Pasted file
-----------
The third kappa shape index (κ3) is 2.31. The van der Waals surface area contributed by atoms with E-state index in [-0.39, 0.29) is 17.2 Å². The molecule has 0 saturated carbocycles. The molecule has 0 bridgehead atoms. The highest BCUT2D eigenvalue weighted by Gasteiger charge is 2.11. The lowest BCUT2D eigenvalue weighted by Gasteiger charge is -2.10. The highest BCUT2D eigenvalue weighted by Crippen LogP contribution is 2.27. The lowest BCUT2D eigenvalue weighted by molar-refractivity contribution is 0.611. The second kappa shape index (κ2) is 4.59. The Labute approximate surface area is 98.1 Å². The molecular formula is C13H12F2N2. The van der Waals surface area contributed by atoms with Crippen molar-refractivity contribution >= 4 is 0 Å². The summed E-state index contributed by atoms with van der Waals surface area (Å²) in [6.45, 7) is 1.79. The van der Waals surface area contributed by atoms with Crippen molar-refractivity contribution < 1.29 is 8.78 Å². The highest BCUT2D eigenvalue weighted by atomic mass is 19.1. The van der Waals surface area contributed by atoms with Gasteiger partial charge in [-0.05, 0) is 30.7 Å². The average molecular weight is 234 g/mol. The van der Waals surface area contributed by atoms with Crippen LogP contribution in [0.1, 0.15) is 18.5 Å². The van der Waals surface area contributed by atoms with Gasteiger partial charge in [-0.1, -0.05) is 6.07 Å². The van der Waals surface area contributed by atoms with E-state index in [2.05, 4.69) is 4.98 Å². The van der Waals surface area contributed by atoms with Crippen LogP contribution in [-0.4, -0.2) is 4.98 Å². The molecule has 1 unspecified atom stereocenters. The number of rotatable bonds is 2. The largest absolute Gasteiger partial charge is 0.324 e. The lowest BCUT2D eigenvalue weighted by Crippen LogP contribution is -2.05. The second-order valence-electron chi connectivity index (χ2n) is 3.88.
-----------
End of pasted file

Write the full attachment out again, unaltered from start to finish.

The third kappa shape index (κ3) is 2.31. The van der Waals surface area contributed by atoms with E-state index in [-0.39, 0.29) is 17.2 Å². The molecule has 0 saturated carbocycles. The molecule has 0 bridgehead atoms. The highest BCUT2D eigenvalue weighted by Gasteiger charge is 2.11. The lowest BCUT2D eigenvalue weighted by Gasteiger charge is -2.10. The highest BCUT2D eigenvalue weighted by Crippen LogP contribution is 2.27. The lowest BCUT2D eigenvalue weighted by molar-refractivity contribution is 0.611. The second kappa shape index (κ2) is 4.59. The Labute approximate surface area is 98.1 Å². The molecular formula is C13H12F2N2. The van der Waals surface area contributed by atoms with Crippen molar-refractivity contribution >= 4 is 0 Å². The summed E-state index contributed by atoms with van der Waals surface area (Å²) in [6.45, 7) is 1.79. The van der Waals surface area contributed by atoms with Crippen molar-refractivity contribution < 1.29 is 8.78 Å². The highest BCUT2D eigenvalue weighted by atomic mass is 19.1. The van der Waals surface area contributed by atoms with Gasteiger partial charge in [-0.05, 0) is 30.7 Å². The average molecular weight is 234 g/mol. The van der Waals surface area contributed by atoms with Crippen LogP contribution in [0.1, 0.15) is 18.5 Å². The van der Waals surface area contributed by atoms with Gasteiger partial charge in [-0.1, -0.05) is 6.07 Å². The van der Waals surface area contributed by atoms with E-state index in [2.05, 4.69) is 4.98 Å². The van der Waals surface area contributed by atoms with Crippen LogP contribution in [-0.4, -0.2) is 4.98 Å². The molecule has 1 unspecified atom stereocenters. The number of rotatable bonds is 2. The largest absolute Gasteiger partial charge is 0.324 e. The lowest BCUT2D eigenvalue weighted by Crippen LogP contribution is -2.05. The second-order valence-electron chi connectivity index (χ2n) is 3.88.